• Muscle glycogen decreased from 153 to 93 mm / kg;
  • High blood lactate level from 4.2 mm / l to 9.7 mm / l. After swimming 200 yards, 90% of the best time
After only one week, a decrease in the oxidative potential of swimmers' muscles and a greater disturbance of acid-base balance in the blood after swimming is observed. The study also showed that complete conditioning may be completely lost within six to eight weeks after stopping training. What has been gained from conditioning in 5 months can be lost in a period of 6 to 8 weeks, and factors of loss of adaptation appear in the first week to 4 weeks, which is a short period.

Thursday, June 14, 2018

9:13 PM

The Effect of Cold Water Immersion On Recovery



Today we will talk about the CWI (cold water immersion) therapy recently it becomes one of the popular recovery protocol in swimming field. Before I talked more about the CWI let me give a small introduction about the recovery.

 Recovery is one of the most important things in training, it used to minimize the risk of overtraining, injuries and it boost the enhancement process for the muscles tissues. And it becomes so important during the hard training or competition to sustain an optimal state of performance (Mair SD, Seaber AV, Glisson RR, Garrett WE 1996).

Consequently, we came up with many recovery protocols like massage therapy, foam rolling, compression garments, hyperbaric oxygen therapy, electrical stimulation, whole-body vibration and water immersion therapy (including: cold water, warm water, and contrast bathing).

When I planned to write in this topic I found out many mixing opinions and studies about the effect of CWI therapy for recovery in general and more specific studies about swimming, in my opinion, we need more specific studies in this topic to proof the effect of CWI therapy.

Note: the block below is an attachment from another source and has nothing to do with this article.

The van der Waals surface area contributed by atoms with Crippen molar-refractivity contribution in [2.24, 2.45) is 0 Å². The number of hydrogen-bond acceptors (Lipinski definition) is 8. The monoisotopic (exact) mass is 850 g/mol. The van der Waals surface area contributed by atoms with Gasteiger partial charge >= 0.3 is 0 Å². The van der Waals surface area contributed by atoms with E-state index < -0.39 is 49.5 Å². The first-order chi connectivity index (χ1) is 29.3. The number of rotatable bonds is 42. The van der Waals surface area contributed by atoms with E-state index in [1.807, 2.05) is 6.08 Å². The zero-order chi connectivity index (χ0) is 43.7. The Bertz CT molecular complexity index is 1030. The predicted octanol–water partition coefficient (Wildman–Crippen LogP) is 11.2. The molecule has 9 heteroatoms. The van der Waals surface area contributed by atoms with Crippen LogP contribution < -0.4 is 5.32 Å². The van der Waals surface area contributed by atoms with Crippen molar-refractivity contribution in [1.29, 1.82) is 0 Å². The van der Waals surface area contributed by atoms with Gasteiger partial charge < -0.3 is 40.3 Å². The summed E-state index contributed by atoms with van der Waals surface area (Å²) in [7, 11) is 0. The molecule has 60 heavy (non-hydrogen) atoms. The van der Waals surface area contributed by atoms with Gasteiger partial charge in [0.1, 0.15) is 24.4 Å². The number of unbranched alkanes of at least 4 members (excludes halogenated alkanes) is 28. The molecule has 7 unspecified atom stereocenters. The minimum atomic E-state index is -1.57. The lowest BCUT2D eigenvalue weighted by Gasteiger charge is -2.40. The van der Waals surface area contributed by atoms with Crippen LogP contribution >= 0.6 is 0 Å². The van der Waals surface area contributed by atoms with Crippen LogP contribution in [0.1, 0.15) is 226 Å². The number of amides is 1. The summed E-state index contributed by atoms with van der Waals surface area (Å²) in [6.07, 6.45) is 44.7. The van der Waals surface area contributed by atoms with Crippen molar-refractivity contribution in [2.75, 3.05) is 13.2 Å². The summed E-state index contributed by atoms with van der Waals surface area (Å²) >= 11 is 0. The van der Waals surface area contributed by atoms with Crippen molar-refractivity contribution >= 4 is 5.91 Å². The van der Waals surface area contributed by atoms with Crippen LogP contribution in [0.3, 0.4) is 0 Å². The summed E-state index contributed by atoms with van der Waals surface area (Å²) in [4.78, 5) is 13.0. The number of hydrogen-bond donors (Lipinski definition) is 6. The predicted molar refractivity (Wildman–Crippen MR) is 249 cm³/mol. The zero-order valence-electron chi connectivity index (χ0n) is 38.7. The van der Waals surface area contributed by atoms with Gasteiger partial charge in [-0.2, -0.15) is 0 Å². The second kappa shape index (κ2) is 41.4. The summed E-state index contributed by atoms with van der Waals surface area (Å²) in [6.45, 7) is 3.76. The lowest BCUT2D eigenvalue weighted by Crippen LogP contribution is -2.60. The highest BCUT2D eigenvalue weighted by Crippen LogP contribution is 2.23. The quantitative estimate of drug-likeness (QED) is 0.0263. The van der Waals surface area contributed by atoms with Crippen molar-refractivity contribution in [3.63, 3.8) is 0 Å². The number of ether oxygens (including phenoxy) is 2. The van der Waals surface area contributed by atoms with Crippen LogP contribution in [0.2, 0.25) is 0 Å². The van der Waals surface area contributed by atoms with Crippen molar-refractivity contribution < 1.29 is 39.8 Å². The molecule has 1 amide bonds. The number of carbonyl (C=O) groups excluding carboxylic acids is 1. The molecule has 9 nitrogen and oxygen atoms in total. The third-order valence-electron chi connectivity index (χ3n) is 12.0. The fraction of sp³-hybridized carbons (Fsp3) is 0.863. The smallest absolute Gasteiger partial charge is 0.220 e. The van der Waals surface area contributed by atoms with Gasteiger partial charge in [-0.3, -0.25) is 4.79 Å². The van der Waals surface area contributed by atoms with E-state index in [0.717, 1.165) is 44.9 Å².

Cold water immersion (CWI), otherwise known as ice-baths, plunges pools and cold water therapy is a recovery process involving the immersion of the body into cold water (≤15˚C/59˚F) immediately after exercise in an attempt to enhance the recovery process (Bleakley, C., McDonough, S., Gardner, E., Baxter, G.D., Hopkins, J.T., & Davison, G.W. 2012).

In a study for Hohenauer E, Taeymans J, Baeyens J-P, Clarys P, Clijsen R (2015) on The Effect of Post-Exercise Cryotherapy on Recovery, in this study they test the effectiveness of CWI by measuring different factors:

Tuesday, June 12, 2018

5:35 PM

Swimming and Flu



Swimming and Flu

Research has shown that those who practice swimming moderately are less susceptible to influenza than the average person and also swimmers who perform a really hard training are vulnerable to the flu, such as those who do not swim because of the length and strength of the workout that leads to reducing the efficiency of some immune functions for a period of a few hours to a few days. This gives the opportunity for viruses to invade the body. While this is not directly related to the performance of the circulatory system and metabolic processes and muscle performance, but the immune system is very important for every swimmer when there is a weakness in it the swimmer is vulnerable to the flu and when the swimmer is sick he will be unable to perform, training and competition optimally. Fortunately, however, there are many measures that can be taken to significantly reduce body infection must be done as a habit. The immune system depends heavily on nutrition. The best swimmers in the world know that there is moderate nutrition and no swimmer in life reached high levels without eating large amounts of vegetables and fruits and a balanced diet that provides the necessary support for the immune system. Sleep is also important to support the immune system.